Since his meteoric rise to fame last year, which culminated in his election win in November, Kaohsiung Mayor Han Kuo-yu (韓國瑜) has been anointed the “savior” of the Chinese Nationalist Party (KMT).
Many KMT members expect him to work his magic again in next year’s presidential election, regardless of his plans.
The party’s presidential primary is already expected to be a fierce competition, with several pan-blue heavyweights having announced bids and more expected to follow.
Even so, many KMT members still regard Han as the only hope the party has to regain power. Some are doing whatever they can to press party headquarters into nominating the mayor, even if it could disrupt the primary mechanism that its leadership has pledged to adhere to.
In a radio interview, Han revealed that next year’s election is not part of his plans.
Although it is unconvincing that the mayor has never been tempted to just ride the wave of support and contest the presidency, the questions people should be asking is whether it would be wise for him to enter the race and, more importantly, if he would make a good leader of Taiwan.
He has only been Kaohsiung mayor since Dec. 25 last year and there are more than three-and-a-half years left in his tenure. It is true that many politicians have treated local government offices as a mere stepping stone for a higher position, but abandoning a constituency after serving for only a few months would reek of irresponsibility and opportunism — an image that would likely shadow Han for a long time.
Another thing he would have to consider carefully is whether his newfound popularity is built on solid ground — personal strengths and competence — or on sand — in this case, support that stems mainly from voters’ growing distaste for traditional politicians and aspiration for change. If it is the latter, it would be unwise for Han to put his popularity to the test so soon after an election, especially as failure could put an end to his fledgling political career.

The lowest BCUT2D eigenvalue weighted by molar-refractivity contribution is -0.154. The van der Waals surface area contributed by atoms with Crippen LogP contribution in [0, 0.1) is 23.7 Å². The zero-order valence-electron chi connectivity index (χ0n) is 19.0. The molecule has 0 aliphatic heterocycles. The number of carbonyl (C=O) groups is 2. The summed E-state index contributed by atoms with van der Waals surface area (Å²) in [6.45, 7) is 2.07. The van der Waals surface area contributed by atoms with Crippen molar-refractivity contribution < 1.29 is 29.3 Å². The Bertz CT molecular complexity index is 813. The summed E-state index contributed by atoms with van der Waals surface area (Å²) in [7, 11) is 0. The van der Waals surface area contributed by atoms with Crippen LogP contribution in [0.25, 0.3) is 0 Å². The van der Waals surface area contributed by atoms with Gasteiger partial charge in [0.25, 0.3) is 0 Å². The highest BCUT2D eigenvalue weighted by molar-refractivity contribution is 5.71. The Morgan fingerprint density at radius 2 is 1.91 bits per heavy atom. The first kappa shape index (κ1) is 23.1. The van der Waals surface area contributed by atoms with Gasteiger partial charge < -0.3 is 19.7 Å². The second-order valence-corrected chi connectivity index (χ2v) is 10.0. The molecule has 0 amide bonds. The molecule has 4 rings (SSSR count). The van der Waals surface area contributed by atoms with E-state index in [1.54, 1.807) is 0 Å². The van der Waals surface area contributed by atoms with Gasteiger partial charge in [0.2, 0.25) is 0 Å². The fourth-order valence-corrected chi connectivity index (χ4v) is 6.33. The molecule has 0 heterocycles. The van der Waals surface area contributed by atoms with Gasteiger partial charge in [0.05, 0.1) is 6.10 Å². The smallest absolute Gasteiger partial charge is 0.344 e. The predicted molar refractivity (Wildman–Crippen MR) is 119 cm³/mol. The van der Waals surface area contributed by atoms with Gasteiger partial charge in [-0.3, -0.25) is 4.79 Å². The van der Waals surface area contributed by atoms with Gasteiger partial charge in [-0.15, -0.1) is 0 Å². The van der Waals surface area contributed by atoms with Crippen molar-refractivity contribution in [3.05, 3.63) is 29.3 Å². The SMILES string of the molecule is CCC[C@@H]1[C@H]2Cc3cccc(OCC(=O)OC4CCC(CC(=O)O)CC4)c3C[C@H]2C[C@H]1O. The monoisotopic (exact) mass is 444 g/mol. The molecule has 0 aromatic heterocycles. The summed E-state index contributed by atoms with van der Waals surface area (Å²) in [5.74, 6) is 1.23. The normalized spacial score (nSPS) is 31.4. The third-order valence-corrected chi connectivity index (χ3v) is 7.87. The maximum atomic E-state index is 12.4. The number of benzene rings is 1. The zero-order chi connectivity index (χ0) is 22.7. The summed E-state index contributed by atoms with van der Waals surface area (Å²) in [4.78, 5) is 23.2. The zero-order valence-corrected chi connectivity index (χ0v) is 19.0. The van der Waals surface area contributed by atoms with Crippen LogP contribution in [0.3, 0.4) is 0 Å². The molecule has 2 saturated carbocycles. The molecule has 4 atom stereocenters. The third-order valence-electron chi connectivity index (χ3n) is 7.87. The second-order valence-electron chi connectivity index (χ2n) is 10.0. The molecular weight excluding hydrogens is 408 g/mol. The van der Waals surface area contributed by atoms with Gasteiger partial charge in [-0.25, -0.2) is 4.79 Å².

Doing so could also be seen as a betrayal of the nearly 900,000 Kaohsiung residents who voted for him in November.
A more important question is whether Han has what it takes to be a good president.
Since taking office, Han has complained about being tired and canceled several public appearances as a result. Although exhaustion is understandable, given his often packed schedules, his perceived lack of stamina is nevertheless alarming, as the job of president would be far more demanding.
Another thing that has also raised doubts about Han’s ability to handle larger responsibilities is his naiveness, as shown by his oft-touted campaign platform of “economy 100 percent and politics zero percent” — which basically means he believes he can forge closer economic ties with China without ever having to think about the politics.
Everyone with a sound mind knows that economic integration is one of China’s tools to compel Taiwan into making compromises on its sovereignty, with unification being the long-term goal.
Han’s thinking suggests that he is a politician incapable of seeing the bigger picture and who has the tendency of sacrificing long-term benefits for short-term gains.
It would not bode well for Taiwan if voters elect a president like Han. Unfortunately, it seems to be a likely scenario if the mayor does enter the race.
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